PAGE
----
After much tea, it was time to put everything back in. We cleared out anything expired, and donated the excess of plant pots to friends and to freecycle, keeping a few of each size. My pile of ‘projects that will never happen’ was sorted and recycled, although we kept the hessian coffee sack for future use – they’re great for hanging basket linings. I organised the baskets, using one for tools, one for garden twine etc, and one for plant food. Mr. GF has a basket for his carnivorous plant things too. We brought the geraniums in from the garden, and put back the physalis (we’ve had 3 so far from it this year and very delicious they are too!) and the avocado-or-mango (we can’t remember which).

    I have a wooden fruit tray from the local veg shop that I kept a variety of gardening related crap in, now it’s nice and organised! I balanced it on four pebbles to escape the water that leaks through the roof. And talking of that, I replaced the mushroom tray with a larger one, underneath where it leaks through the roof. There’s moss and it drips lovely filtered rainwater into the tray, which is then used to water the plants! I should probably fix it but I quite like it. The potting table is made from spare wood and the marble from our old fire surround!

    A greenhouse with a marble bench to the right inside. There are two white buckets containing bird food, and a small tray on the marble table.

    The two big tubs are where we keep the bird food. Nice and mouse-proof, and they keep everything dry as well. We hammered a nail in to hang the riddle from, and the bags of compost fit nicely under the bench once more!

    View inside a small old greenhouse. Grey metal shelves have clear plastic baskets on with gardening items in. There is a large set of wooden pallet shelves with geraniums on, and a red watering can on the floor.

    It’s been so nice to be able to actually get into the greenhouse now. It’s made such a difference clearing stuff out, and you know when you’ve been meaning to do something for ages then the relief you feel when you actually get round to it is immense. It’s a lovely little spot now and I’ve found myself popping in to talk to the geraniums, grab some bird food, or just perch on the edge of the pallet shelves and listen to the rain on the roof. I’m sure the spiders are moving back in as we speak, but it’s so much easier to find what I’m looking for now, and after getting rid of the excess mess my head is a lot clearer too. It’ll never win any Pinterest award for aesthetics but it’s an unapologetic working greenhouse, and now I can actually work in it, that’s more than enough for me.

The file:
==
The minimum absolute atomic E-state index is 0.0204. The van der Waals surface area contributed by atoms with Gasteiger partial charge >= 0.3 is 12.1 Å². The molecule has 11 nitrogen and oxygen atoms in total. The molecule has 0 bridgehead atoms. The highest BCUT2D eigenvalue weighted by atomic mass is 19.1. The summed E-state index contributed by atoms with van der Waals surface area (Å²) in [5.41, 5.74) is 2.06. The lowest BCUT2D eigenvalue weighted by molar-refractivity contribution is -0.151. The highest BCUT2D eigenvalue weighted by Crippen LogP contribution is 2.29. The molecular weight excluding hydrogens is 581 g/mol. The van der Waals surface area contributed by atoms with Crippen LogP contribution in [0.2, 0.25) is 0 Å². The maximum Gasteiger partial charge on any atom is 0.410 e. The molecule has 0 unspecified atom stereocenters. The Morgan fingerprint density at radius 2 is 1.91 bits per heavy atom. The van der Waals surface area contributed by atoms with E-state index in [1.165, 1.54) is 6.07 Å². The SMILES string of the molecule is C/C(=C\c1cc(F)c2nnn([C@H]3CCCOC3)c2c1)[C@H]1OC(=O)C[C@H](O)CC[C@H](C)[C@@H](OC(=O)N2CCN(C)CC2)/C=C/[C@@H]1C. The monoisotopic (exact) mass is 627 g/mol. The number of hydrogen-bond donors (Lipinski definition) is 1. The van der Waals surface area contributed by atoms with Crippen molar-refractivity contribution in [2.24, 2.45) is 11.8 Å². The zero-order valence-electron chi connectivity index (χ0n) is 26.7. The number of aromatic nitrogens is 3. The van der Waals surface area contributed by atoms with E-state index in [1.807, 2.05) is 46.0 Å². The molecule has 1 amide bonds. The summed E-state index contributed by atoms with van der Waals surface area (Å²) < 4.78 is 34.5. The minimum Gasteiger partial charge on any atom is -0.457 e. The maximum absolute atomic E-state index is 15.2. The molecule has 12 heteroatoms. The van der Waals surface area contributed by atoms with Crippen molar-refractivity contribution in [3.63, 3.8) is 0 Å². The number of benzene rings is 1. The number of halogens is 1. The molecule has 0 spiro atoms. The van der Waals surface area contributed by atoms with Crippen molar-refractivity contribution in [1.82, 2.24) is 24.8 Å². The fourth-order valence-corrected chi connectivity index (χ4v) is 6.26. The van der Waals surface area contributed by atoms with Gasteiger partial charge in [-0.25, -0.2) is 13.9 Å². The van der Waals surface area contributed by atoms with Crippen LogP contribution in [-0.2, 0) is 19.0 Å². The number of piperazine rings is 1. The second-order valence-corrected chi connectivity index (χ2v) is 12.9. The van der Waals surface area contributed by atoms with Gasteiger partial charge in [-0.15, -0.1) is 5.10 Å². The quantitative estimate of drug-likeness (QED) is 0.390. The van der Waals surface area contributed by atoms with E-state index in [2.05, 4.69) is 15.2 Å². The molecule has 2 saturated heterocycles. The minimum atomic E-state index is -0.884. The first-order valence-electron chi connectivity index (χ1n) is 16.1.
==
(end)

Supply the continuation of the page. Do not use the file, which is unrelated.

Happy gardening, all 🙂

    Greenhouse bench made from an old marble fire surround. On the bench is a mushroom tray used to catch water dripping from the roof, and a small wooden tray with coffee stirrers and garden shears in.

  • Blog,  Wild Garden

    Rambling Cottage Garden: A wander around the garden in June

    I’m not too sure what a first glance at our garden would be like. To me, it’s years of light neglect that has somehow settled into a faded haven for slugs, bugs, and the things that like to munch on them. Young teasel plant with stem of wild grass in front and an owl garden ornament to the side. Letting go of the need for neatness allowed us to welcome in a growing number of cohabitants – nesting in gaps in the roof tiles, scurrying through hidden paths in unmown grass, hanging from spider webs between the plethora of spiky teasels that have self-sown this year.

    The gravel ‘drive’ is couch grass, mostly. The lawn is unmown and long grass gently sways in the breeze under birch and willow. A rambling rose, perpetually angry at the world and anyone who dares walk near it is left to climb into the sky near the pond. Occasionally we’ll attempt to trim it, but it always fights back and usually wins, leaving us to retreat and tend our lacerated hands with tubes of germolene.

    Four large trees live in the garden, and we exist underneath them, in a little green world of dappled shade. They drop catkins and sap onto our heads, and in turn we pat their trunks , occasionally turn the hosepipe on them, and tell them everything is going to be ok. They’ve raised blue tits, magpies, and dozens of sparrows. Wood pigeons roost and take great delight in pooping on anything and everything below.

    We’re located on the side of a valley, with no part of the house facing south. This means that half the house gets morning sun, half gets evening sun, and some gets no direct sun whatsoever. In the winter, we’re mostly in shade as the sun struggles over the valley top, rolls along a little, and falls back down behind the hillside at around 3pm. The winters are long and grey. In the summer, the trees provide a cool, shady area to potter about in, whilst the other half of the house bakes in direct sun and the drying wind that is channelled down the valley most days. A gambling rose bush in front of a large mature holly tree and overgrown compost heap